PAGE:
Escaping the corporate world; what are your options?
So, corporate jobs eh?
There’s always a seminal moment when you realise the corporate life wasn’t all it was cracked up to be. That the dream job everyone told you to go for while you were at uni is… well, empty of meaning.
My realisation came on my very first day in management consultancy…
I was fresh out of uni and surrounded by 40 other excited graduates in a posh hotel lounge… when a lady came and stood on a table, silencing the chatter around the room. She was clad in sombre shades of grey with a face set in a permanent frown, and began speaking of “company values”, before uttering these fateful words:
“One day, if you work hard and follow your dreams, you can be like me.”
In that moment, I couldn’t dream of many things worse than a life spent in management-consulting middle management.
No doubt you’ve had a moment of realisation too, that got you to wondering “there’s got to be more to life than this…”
The bad news is that, while there definitely is more to life, you’ll have to muddle through feeling lost and uncertain deliberately and for years before you can find that fulfilling path through life.
The good news is — you’re really not alone. There’s a quiet revolution happening; thousands more of us young professionals every month are leaving the corporate world behind and leaping into the unknown to create careers that actually mean something, that lead to lives worthy of a story or two.
So, given this revolution, what are your options to get the hell out of that empty corporate lifestyle and into something more fulfilling?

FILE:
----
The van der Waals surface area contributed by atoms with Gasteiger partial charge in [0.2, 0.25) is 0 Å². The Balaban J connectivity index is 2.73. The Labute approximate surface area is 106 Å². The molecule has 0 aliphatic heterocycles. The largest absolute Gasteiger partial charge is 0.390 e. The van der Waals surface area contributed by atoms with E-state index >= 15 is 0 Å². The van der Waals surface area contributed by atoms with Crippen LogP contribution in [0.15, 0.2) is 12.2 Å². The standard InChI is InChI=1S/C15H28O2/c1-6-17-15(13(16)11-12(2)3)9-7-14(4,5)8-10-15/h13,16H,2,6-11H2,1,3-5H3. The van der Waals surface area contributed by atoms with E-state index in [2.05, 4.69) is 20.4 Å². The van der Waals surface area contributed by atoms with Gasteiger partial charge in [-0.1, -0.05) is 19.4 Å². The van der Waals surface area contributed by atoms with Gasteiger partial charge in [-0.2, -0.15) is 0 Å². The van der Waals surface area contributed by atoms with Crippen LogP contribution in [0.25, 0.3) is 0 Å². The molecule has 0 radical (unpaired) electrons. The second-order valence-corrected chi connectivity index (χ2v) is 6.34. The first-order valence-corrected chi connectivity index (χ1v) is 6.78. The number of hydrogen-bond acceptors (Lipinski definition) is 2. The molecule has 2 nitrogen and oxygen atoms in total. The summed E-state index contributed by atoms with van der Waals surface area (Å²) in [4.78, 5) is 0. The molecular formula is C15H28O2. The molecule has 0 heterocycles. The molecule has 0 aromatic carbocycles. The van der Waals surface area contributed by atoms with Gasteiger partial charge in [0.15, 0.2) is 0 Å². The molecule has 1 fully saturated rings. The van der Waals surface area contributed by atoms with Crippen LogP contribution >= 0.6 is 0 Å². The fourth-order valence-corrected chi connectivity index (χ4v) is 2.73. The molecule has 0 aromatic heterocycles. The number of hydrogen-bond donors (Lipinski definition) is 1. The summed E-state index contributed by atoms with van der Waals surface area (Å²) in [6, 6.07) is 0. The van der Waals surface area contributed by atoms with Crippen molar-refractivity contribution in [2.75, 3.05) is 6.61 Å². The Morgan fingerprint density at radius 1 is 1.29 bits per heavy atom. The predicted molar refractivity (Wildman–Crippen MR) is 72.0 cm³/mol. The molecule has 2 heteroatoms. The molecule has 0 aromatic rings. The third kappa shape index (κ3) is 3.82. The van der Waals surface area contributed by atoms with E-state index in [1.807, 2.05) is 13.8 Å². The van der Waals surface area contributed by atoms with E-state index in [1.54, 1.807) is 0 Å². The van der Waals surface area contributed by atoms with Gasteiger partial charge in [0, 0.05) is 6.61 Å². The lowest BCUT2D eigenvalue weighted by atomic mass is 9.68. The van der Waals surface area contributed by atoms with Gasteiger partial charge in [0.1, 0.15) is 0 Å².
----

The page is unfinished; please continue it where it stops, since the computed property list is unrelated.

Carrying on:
Conventional wisdom says there’s three paths available to you:
1) Fuck it. Quit your job and go backpacking.
- You’ll remove yourself from all the familiar reasonable voices (‘you should be grateful to have that job” “what if you can’t get another job”) that are holding you back.
- You’ll feel alive again, living life in vibrant emotions of new cultures, foods and zany people from god knows where.
- Oh, and most importantly, you’ll get the space and perspective to reconnect with yourself; to explore what makes you tick and what matters to you.
That being said, there’s some serious downers to backpacking too…
- You’ll probably get distracted by all the awesome stuff to do… so you won’t do much of that tough soul-searching you thought you would.
- You’re also losing money… which is reducing your options for when you finally head home.
- Ever backpacked alone for a few months? It can get pretty lonely
2) Go back to uni for an MBA
- You’ll get that warm, fuzzy feeling of belonging from being in a community again…. studying, eating and partying together. Now that is valuable.
- You’ll be getting an education too, hopefully in something new that’ll help you to pivot your career.
OK, ready for the downsides?
- Of course, they’re OBSCENELY expensive
- There are far better ways to learn than in a lecture hall. You know it’s true.